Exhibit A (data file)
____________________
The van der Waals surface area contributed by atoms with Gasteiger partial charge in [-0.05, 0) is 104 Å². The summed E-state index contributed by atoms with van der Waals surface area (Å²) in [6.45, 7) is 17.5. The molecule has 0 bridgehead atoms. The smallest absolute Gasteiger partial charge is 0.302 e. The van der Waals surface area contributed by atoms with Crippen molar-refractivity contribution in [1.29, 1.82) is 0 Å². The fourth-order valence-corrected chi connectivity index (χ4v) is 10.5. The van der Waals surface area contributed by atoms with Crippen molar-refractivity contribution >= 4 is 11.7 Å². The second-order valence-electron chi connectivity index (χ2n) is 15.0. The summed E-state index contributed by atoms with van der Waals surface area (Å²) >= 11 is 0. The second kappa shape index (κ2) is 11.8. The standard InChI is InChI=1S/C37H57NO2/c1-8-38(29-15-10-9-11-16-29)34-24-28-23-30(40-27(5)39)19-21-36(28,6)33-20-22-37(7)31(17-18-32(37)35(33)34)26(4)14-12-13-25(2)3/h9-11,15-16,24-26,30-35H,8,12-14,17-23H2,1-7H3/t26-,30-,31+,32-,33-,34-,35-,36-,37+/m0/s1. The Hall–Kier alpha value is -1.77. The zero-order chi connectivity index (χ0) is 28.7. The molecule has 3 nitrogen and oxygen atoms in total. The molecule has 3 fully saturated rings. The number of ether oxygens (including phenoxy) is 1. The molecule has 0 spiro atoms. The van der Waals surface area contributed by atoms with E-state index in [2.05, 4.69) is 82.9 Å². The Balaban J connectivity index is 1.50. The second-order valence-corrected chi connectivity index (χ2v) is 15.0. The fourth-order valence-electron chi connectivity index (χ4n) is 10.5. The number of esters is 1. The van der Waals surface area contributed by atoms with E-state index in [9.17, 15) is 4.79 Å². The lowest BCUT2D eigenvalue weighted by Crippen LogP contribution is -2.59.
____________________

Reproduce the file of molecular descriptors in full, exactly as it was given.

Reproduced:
The van der Waals surface area contributed by atoms with Gasteiger partial charge in [-0.05, 0) is 104 Å². The summed E-state index contributed by atoms with van der Waals surface area (Å²) in [6.45, 7) is 17.5. The molecule has 0 bridgehead atoms. The smallest absolute Gasteiger partial charge is 0.302 e. The van der Waals surface area contributed by atoms with Crippen molar-refractivity contribution in [1.29, 1.82) is 0 Å². The fourth-order valence-corrected chi connectivity index (χ4v) is 10.5. The van der Waals surface area contributed by atoms with Crippen molar-refractivity contribution >= 4 is 11.7 Å². The second-order valence-electron chi connectivity index (χ2n) is 15.0. The summed E-state index contributed by atoms with van der Waals surface area (Å²) >= 11 is 0. The second kappa shape index (κ2) is 11.8. The standard InChI is InChI=1S/C37H57NO2/c1-8-38(29-15-10-9-11-16-29)34-24-28-23-30(40-27(5)39)19-21-36(28,6)33-20-22-37(7)31(17-18-32(37)35(33)34)26(4)14-12-13-25(2)3/h9-11,15-16,24-26,30-35H,8,12-14,17-23H2,1-7H3/t26-,30-,31+,32-,33-,34-,35-,36-,37+/m0/s1. The Hall–Kier alpha value is -1.77. The zero-order chi connectivity index (χ0) is 28.7. The molecule has 3 nitrogen and oxygen atoms in total. The molecule has 3 fully saturated rings. The number of ether oxygens (including phenoxy) is 1. The molecule has 0 spiro atoms. The van der Waals surface area contributed by atoms with E-state index in [2.05, 4.69) is 82.9 Å². The Balaban J connectivity index is 1.50. The second-order valence-corrected chi connectivity index (χ2v) is 15.0. The fourth-order valence-electron chi connectivity index (χ4n) is 10.5. The number of esters is 1. The van der Waals surface area contributed by atoms with E-state index in [9.17, 15) is 4.79 Å². The lowest BCUT2D eigenvalue weighted by Crippen LogP contribution is -2.59.